Alpha & Omega (Books 1-3) – Patricia Briggs

This is a review of the first three books in the Alpha & Omega series by Patricia Briggs. To read more about each book, click these links:

Cry Wolf
Hunting Ground
Fair Game

These books were sent by the publisher for my review.

Patricia Briggs is a very well known author. Her Mercy Thompson books are some of my favorite urban fantasy books out there – a real heroine, loveable relationships, fantastic secondary characters, and a world that is fantastically created. There isn’t really anything about that series that I don’t like.

I was really, really nervous about reading her spinoff Alpha & Omega series. Generally spinoff series don’t really do anything for me, and I read that this one was more romance focused, which I’m not very big on. However, the mood hit me. I wanted to read something a bit lighter, but something I knew I would enjoy. Patricia Briggs to the rescue.

I should say that apparently there is a short story involving Anna that can be very helpful to read before you start book one. I did not read said short story/novella before I started the series. I don’t really feel like I missed out on anything. Briggs is good about dropping enough cues and information about her past to give readers a solid foundation for Anna’s character. Though, if you’re a reader who likes to be prepared, you might want to hunt that story out and read it before you start Cry Wolf. In fact, it seems like the events in Cry Wolf start out right after the events in the story end – which might be information worth noting for potential readers.

Alpha & Omega is very different than Mercy Thompson. Some of the characters overlap, but the secondary, and more background characters that passingly get mentioned in her other series get highlighted here. The fact that most of the book centers around Charles, Bran, and their politically powerful pack gives the world that Briggs has created a bit more diversity, a bit more of a dynamic. A lot of the pack politics and hierarchy are mentioned in Mercy’s books, but since Mercy is a coyote, and Anna and Charles both are, they are a bit heavier, more important, and more fleshed out here.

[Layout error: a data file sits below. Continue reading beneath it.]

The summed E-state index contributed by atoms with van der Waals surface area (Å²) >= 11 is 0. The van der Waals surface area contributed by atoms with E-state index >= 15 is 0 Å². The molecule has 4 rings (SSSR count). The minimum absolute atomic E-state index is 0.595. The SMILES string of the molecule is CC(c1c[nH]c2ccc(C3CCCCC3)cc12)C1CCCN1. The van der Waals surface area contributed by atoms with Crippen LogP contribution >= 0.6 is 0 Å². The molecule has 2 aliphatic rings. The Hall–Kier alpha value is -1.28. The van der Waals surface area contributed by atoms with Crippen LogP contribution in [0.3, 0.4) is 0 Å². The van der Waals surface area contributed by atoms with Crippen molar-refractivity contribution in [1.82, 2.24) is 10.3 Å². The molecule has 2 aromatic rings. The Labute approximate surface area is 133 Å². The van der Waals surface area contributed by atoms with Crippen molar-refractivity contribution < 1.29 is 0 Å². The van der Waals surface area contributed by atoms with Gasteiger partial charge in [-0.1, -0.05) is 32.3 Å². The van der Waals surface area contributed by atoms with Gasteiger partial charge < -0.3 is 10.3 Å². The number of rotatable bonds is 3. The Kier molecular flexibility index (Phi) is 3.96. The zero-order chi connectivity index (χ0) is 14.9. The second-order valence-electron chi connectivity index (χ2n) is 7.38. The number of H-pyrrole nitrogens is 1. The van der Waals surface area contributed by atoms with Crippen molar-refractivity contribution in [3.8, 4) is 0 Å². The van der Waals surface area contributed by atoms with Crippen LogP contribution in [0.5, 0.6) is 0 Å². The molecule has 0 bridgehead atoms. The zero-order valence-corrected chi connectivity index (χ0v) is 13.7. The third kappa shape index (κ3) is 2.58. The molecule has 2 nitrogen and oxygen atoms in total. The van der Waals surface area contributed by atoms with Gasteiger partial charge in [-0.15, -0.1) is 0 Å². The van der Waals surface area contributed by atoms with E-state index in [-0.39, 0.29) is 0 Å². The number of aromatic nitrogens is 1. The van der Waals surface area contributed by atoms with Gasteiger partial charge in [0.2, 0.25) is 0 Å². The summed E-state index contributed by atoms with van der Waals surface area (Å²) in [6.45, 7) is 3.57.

Yes, this series is a bit more romance focused. While I thought that would bother me, it really didn’t bug me in the least here. Anna and Charles are a rather difficult pair. They are complete opposites, and their relationship is filled with as much passion as it is struggle. Both characters are deeply scarred by traumatic lives, and those scars play a very real role in their ability to interact, and trust each other. The tug-of-war that they felt, their getting-to-know-you phase, and the relationship itself is dynamic, raw, real and full of emotion that will make you feel deeply.

As I mentioned, Anna and Charles are both incredibly scarred characters, and that’s probably what made me so pleased with the series. Neither character remarkably heals. They both learn spend as much time learning how to live life as they are, flaws and scars and all, as trying to heal. But there are very real moments of honesty with these characters. They are more fragile, and emotionally unveiled than many other characters that I’ve run across. It was a brave move for Briggs to create a character that actively, honestly, and openly deals with severe PTSD. It impacts the plot, her development and so much more.

Charles, likewise, has his own demons, which become far more obvious in Fair Game. Along with the struggles of their relationship, and the turbulent politics of the time, their struggles to not lose themselves to the things that haunt them is nothing short of awe inspiring.

Each book is, like Briggs other series, is blessedly self-contained. While it is important that you read the books in series order, you’ll get no cliffhangers here. The endings are a bit predictable, and there are plenty of feel good moments to balance out the darkness and the (ample) tension. Briggs always has a tendency to leave me wondering how she packs so much into fairly short, easy to digest novels.

Make no bones about it, this is different than Mercy Thompson. The politics are different, the wolf world is a bit more intense, and the characters are vibrant and real. While I still think Mercy Thompson is my favorite series, Alpha & Omega is a close second. Intense and emotional, with writing that pulls you in, this is a series that is a must-read for fans of this author.


4/5 stars

One Responses

  • Cheryl Holsonbake (@cherylreads)

    Hi Sarah,

    Thanks for this review. I picked up the Mercy Thompson series after seeing your recommendation and I quickly read & enjoyed them all. Like you, I was skeptical about Alpha & Omega. It seemed like it was going to be too ooey-gooey for me. But, since you’ve gone before me, I’ll be glad to devote some much needed “light” reading time on this series.

    I hope you’re doing well!

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